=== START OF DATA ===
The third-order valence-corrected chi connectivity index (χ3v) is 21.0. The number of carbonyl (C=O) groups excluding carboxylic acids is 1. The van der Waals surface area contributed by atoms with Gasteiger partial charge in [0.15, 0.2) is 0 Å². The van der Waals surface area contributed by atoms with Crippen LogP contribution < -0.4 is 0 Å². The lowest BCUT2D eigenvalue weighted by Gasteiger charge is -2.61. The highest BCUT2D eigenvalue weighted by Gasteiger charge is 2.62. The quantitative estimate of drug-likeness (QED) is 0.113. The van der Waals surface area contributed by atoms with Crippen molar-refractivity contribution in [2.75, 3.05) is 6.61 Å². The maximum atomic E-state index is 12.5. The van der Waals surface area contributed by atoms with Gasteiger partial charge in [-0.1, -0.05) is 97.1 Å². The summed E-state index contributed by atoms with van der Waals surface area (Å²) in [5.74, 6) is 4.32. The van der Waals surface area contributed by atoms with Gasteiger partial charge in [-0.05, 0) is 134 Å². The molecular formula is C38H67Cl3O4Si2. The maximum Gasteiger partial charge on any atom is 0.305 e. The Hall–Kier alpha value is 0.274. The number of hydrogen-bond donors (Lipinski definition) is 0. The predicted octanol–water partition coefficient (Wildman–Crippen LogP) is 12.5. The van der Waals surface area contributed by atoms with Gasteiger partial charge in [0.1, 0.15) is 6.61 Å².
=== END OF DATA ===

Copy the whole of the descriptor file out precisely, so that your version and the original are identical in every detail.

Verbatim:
The third-order valence-corrected chi connectivity index (χ3v) is 21.0. The number of carbonyl (C=O) groups excluding carboxylic acids is 1. The van der Waals surface area contributed by atoms with Gasteiger partial charge in [0.15, 0.2) is 0 Å². The van der Waals surface area contributed by atoms with Crippen LogP contribution < -0.4 is 0 Å². The lowest BCUT2D eigenvalue weighted by Gasteiger charge is -2.61. The highest BCUT2D eigenvalue weighted by Gasteiger charge is 2.62. The quantitative estimate of drug-likeness (QED) is 0.113. The van der Waals surface area contributed by atoms with Crippen molar-refractivity contribution in [2.75, 3.05) is 6.61 Å². The maximum atomic E-state index is 12.5. The van der Waals surface area contributed by atoms with Gasteiger partial charge in [-0.1, -0.05) is 97.1 Å². The summed E-state index contributed by atoms with van der Waals surface area (Å²) in [5.74, 6) is 4.32. The van der Waals surface area contributed by atoms with Gasteiger partial charge in [-0.05, 0) is 134 Å². The molecular formula is C38H67Cl3O4Si2. The maximum Gasteiger partial charge on any atom is 0.305 e. The Hall–Kier alpha value is 0.274. The number of hydrogen-bond donors (Lipinski definition) is 0. The predicted octanol–water partition coefficient (Wildman–Crippen LogP) is 12.5. The van der Waals surface area contributed by atoms with Gasteiger partial charge in [0.1, 0.15) is 6.61 Å².